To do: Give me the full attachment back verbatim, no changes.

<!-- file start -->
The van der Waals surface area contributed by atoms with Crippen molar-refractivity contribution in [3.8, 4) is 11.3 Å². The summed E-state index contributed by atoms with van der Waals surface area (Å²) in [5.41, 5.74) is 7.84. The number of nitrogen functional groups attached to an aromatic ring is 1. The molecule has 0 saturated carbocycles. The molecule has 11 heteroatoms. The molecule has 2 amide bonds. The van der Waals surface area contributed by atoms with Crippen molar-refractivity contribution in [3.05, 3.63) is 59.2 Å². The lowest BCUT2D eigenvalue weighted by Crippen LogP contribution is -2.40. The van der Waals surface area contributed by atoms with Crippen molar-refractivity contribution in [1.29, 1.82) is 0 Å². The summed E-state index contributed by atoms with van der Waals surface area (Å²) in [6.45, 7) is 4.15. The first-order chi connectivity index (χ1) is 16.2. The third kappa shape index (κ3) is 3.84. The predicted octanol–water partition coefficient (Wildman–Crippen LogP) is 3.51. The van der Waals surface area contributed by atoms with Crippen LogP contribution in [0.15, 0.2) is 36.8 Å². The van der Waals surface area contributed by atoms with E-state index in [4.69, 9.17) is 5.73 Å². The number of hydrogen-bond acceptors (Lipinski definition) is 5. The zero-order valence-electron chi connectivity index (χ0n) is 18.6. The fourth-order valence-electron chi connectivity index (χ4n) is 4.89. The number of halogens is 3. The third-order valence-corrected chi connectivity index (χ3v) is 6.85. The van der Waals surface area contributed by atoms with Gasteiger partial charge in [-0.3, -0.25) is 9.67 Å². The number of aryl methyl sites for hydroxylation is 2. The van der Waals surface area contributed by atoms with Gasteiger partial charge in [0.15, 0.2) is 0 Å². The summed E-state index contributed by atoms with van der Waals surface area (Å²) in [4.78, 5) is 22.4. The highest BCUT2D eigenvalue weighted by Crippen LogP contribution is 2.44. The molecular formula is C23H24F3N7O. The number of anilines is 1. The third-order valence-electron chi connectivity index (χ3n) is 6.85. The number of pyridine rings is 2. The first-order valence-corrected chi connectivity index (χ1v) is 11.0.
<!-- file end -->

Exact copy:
The van der Waals surface area contributed by atoms with Crippen molar-refractivity contribution in [3.8, 4) is 11.3 Å². The summed E-state index contributed by atoms with van der Waals surface area (Å²) in [5.41, 5.74) is 7.84. The number of nitrogen functional groups attached to an aromatic ring is 1. The molecule has 0 saturated carbocycles. The molecule has 11 heteroatoms. The molecule has 2 amide bonds. The van der Waals surface area contributed by atoms with Crippen molar-refractivity contribution in [3.05, 3.63) is 59.2 Å². The lowest BCUT2D eigenvalue weighted by Crippen LogP contribution is -2.40. The van der Waals surface area contributed by atoms with Crippen molar-refractivity contribution in [1.29, 1.82) is 0 Å². The summed E-state index contributed by atoms with van der Waals surface area (Å²) in [6.45, 7) is 4.15. The first-order chi connectivity index (χ1) is 16.2. The third kappa shape index (κ3) is 3.84. The predicted octanol–water partition coefficient (Wildman–Crippen LogP) is 3.51. The van der Waals surface area contributed by atoms with Crippen LogP contribution in [0.15, 0.2) is 36.8 Å². The van der Waals surface area contributed by atoms with E-state index in [4.69, 9.17) is 5.73 Å². The number of hydrogen-bond acceptors (Lipinski definition) is 5. The zero-order valence-electron chi connectivity index (χ0n) is 18.6. The fourth-order valence-electron chi connectivity index (χ4n) is 4.89. The number of halogens is 3. The third-order valence-corrected chi connectivity index (χ3v) is 6.85. The van der Waals surface area contributed by atoms with Gasteiger partial charge in [-0.3, -0.25) is 9.67 Å². The number of aryl methyl sites for hydroxylation is 2. The van der Waals surface area contributed by atoms with Gasteiger partial charge in [0.15, 0.2) is 0 Å². The summed E-state index contributed by atoms with van der Waals surface area (Å²) in [4.78, 5) is 22.4. The highest BCUT2D eigenvalue weighted by Crippen LogP contribution is 2.44. The molecular formula is C23H24F3N7O. The number of anilines is 1. The third-order valence-electron chi connectivity index (χ3n) is 6.85. The number of pyridine rings is 2. The first-order valence-corrected chi connectivity index (χ1v) is 11.0.